[Reply]

    Sarah Wilson Reply:

    not shit, but definitely not sweet. If you like a dry martini, then it’s in a similar realm.

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    mw Reply:

    Chin chin !

    [Reply]

    Marjanna Bremer Heetebrij Reply:

    tastes like tea made out of soil :P

    [Reply]

  • Danielle

    Sounds easy, will have to make this. Ta

    [Reply]

  • http://www.colourandskulls.com.au Colour & Skulls

    Hi Sarah, I have crohn’s disease which is currently in remission. I’m really keen to try this out but pro biotic (supplements) give me gastro like symptoms, would this be similar?

    [Reply]

  • Ray

    Can you use whey powder? If so how much ?

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  • Michelle

    I just cannot get to liking this stuff! I think because I’m not a huge fan of beets. I’ll eat them but only certain ways. Since I’ve got my continuous brew kombucha going I’ll stick with that and the occasional gingerade and I will be trying the turmeric tonic.

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  • https://taniawilson.wordpress.com/ Tania

    Oh perfect thank you. Is that additional salt instead of whey?

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  • Candi Papadopulos

    I am a huge Sally Fallon fan. I’ve been making beet kvass for my husband and our families for some time. We all love it and definitely feel the benefits. Never thought of adding turmeric – love this tip, thank you!
    My only advice to people would be when first drinking beet kvass start with a very small amount and then build from that. Some people can experience die back in their gut.

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  • Elizabeth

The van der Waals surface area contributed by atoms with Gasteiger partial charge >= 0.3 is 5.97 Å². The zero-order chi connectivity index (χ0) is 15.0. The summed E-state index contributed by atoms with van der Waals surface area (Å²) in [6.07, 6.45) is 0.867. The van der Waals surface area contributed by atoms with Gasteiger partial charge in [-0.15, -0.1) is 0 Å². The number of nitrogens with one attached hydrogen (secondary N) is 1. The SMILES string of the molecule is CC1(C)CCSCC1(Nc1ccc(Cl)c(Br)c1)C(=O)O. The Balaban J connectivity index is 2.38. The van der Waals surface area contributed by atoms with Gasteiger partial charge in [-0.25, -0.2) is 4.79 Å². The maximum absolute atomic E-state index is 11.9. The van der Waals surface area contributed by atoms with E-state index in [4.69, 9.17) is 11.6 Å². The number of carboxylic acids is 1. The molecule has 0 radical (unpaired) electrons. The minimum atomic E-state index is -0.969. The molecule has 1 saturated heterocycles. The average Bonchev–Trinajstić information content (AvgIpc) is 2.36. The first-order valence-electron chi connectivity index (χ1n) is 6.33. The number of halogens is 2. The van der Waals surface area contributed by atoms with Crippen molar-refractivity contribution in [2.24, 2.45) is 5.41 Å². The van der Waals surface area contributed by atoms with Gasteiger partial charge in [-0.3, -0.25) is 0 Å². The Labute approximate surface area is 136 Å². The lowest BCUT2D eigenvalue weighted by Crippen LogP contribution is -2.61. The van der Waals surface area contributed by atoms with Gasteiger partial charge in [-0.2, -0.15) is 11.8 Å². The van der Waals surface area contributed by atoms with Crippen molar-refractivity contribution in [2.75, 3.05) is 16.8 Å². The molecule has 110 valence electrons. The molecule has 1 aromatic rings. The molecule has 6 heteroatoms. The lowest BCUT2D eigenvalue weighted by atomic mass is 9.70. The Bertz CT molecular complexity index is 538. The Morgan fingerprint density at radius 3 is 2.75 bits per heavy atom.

I’m not sure where to get whey. Can the extra tspmof salt be used INSTEAD of whey?

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    Brigitte Reply:

    You can hang some good quality organic yoghurt overnight in the fridge and use the liquid that drains off.

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  • Nancy

    Thanks Sarah my gut needs help will be trying this

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  • Emma van Deuren-Stafford

    Hi Sarah, I am in process of making this and have left the first batch for 4 days to ferment. It had white spots that have turned into big bubbles. Kind of looks like puss blisters/bubbles. Is this ok or have I let it go too long? Not sure if it’s safe to drink or not? Thanks, Emma.

    [Reply]

    Guest Reply:

    Bubbles are good! That means the probiotics are alive and working in your ferment :)

    [Reply]

  • Peta

    What do you mean by scrubbed? Is that peeled or like a man handle wash?

    [Reply]

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  • JD Hart

    I just made some but may have left it on the bench for too long. There was a green/white layer on top which looked like mold. I skimmed that off and the liquid underneath still smells fine. Is it okay to drink or should I discard or is this layer all part of the fermentation process. I’m new to homemade fermented foods. Thanks

    [Reply]